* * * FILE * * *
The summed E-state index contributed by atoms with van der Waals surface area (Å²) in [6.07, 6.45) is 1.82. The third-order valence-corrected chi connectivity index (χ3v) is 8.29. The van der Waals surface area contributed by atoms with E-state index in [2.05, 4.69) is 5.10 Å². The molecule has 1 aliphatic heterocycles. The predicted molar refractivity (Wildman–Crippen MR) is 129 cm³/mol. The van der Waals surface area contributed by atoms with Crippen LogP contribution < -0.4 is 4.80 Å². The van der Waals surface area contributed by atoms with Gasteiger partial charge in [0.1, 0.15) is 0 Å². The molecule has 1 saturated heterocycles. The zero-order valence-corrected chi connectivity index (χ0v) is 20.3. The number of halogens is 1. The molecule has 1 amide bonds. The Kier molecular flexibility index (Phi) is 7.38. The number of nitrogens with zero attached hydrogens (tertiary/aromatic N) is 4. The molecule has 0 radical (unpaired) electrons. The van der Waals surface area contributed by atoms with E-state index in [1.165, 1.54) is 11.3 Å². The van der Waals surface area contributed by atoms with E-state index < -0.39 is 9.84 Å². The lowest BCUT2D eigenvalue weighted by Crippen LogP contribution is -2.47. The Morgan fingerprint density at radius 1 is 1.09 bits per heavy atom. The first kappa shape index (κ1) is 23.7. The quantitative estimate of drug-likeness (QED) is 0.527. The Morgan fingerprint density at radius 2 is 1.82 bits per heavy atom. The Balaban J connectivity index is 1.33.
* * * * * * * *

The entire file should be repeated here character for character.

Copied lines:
The summed E-state index contributed by atoms with van der Waals surface area (Å²) in [6.07, 6.45) is 1.82. The third-order valence-corrected chi connectivity index (χ3v) is 8.29. The van der Waals surface area contributed by atoms with E-state index in [2.05, 4.69) is 5.10 Å². The molecule has 1 aliphatic heterocycles. The predicted molar refractivity (Wildman–Crippen MR) is 129 cm³/mol. The van der Waals surface area contributed by atoms with Crippen LogP contribution < -0.4 is 4.80 Å². The van der Waals surface area contributed by atoms with Gasteiger partial charge in [0.1, 0.15) is 0 Å². The molecule has 1 saturated heterocycles. The zero-order valence-corrected chi connectivity index (χ0v) is 20.3. The number of halogens is 1. The molecule has 1 amide bonds. The Kier molecular flexibility index (Phi) is 7.38. The number of nitrogens with zero attached hydrogens (tertiary/aromatic N) is 4. The molecule has 0 radical (unpaired) electrons. The van der Waals surface area contributed by atoms with E-state index in [1.165, 1.54) is 11.3 Å². The van der Waals surface area contributed by atoms with E-state index < -0.39 is 9.84 Å². The lowest BCUT2D eigenvalue weighted by Crippen LogP contribution is -2.47. The Morgan fingerprint density at radius 1 is 1.09 bits per heavy atom. The first kappa shape index (κ1) is 23.7. The quantitative estimate of drug-likeness (QED) is 0.527. The Morgan fingerprint density at radius 2 is 1.82 bits per heavy atom. The Balaban J connectivity index is 1.33.